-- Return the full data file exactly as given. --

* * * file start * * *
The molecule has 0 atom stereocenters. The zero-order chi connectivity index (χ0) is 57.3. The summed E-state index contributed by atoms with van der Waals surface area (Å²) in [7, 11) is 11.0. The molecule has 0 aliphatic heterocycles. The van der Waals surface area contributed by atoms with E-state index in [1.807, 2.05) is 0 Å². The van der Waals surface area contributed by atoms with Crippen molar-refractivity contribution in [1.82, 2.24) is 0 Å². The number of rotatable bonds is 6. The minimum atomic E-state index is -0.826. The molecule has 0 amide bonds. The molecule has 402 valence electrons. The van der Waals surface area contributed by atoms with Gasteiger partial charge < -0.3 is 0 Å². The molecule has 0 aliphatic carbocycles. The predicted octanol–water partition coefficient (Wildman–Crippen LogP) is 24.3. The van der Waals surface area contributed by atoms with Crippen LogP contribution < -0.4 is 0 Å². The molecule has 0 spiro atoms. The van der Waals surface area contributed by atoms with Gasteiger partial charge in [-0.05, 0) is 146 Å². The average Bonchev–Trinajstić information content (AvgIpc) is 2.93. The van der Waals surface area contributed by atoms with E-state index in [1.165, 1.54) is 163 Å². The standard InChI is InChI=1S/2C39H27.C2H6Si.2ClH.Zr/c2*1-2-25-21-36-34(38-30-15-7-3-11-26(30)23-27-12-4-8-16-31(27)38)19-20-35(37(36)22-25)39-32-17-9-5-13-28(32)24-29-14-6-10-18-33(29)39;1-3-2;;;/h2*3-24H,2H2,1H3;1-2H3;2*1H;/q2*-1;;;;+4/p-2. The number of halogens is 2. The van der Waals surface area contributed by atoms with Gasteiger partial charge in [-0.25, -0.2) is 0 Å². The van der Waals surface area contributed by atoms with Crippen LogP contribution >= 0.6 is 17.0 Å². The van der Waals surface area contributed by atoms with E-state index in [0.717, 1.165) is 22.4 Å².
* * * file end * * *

The molecule has 0 atom stereocenters. The zero-order chi connectivity index (χ0) is 57.3. The summed E-state index contributed by atoms with van der Waals surface area (Å²) in [7, 11) is 11.0. The molecule has 0 aliphatic heterocycles. The van der Waals surface area contributed by atoms with E-state index in [1.807, 2.05) is 0 Å². The van der Waals surface area contributed by atoms with Crippen molar-refractivity contribution in [1.82, 2.24) is 0 Å². The number of rotatable bonds is 6. The minimum atomic E-state index is -0.826. The molecule has 0 amide bonds. The molecule has 402 valence electrons. The van der Waals surface area contributed by atoms with Gasteiger partial charge < -0.3 is 0 Å². The molecule has 0 aliphatic carbocycles. The predicted octanol–water partition coefficient (Wildman–Crippen LogP) is 24.3. The van der Waals surface area contributed by atoms with Crippen LogP contribution < -0.4 is 0 Å². The molecule has 0 spiro atoms. The van der Waals surface area contributed by atoms with Gasteiger partial charge in [-0.05, 0) is 146 Å². The average Bonchev–Trinajstić information content (AvgIpc) is 2.93. The van der Waals surface area contributed by atoms with E-state index in [1.165, 1.54) is 163 Å². The standard InChI is InChI=1S/2C39H27.C2H6Si.2ClH.Zr/c2*1-2-25-21-36-34(38-30-15-7-3-11-26(30)23-27-12-4-8-16-31(27)38)19-20-35(37(36)22-25)39-32-17-9-5-13-28(32)24-29-14-6-10-18-33(29)39;1-3-2;;;/h2*3-24H,2H2,1H3;1-2H3;2*1H;/q2*-1;;;;+4/p-2. The number of halogens is 2. The van der Waals surface area contributed by atoms with Gasteiger partial charge in [-0.25, -0.2) is 0 Å². The van der Waals surface area contributed by atoms with Crippen LogP contribution >= 0.6 is 17.0 Å². The van der Waals surface area contributed by atoms with E-state index in [0.717, 1.165) is 22.4 Å².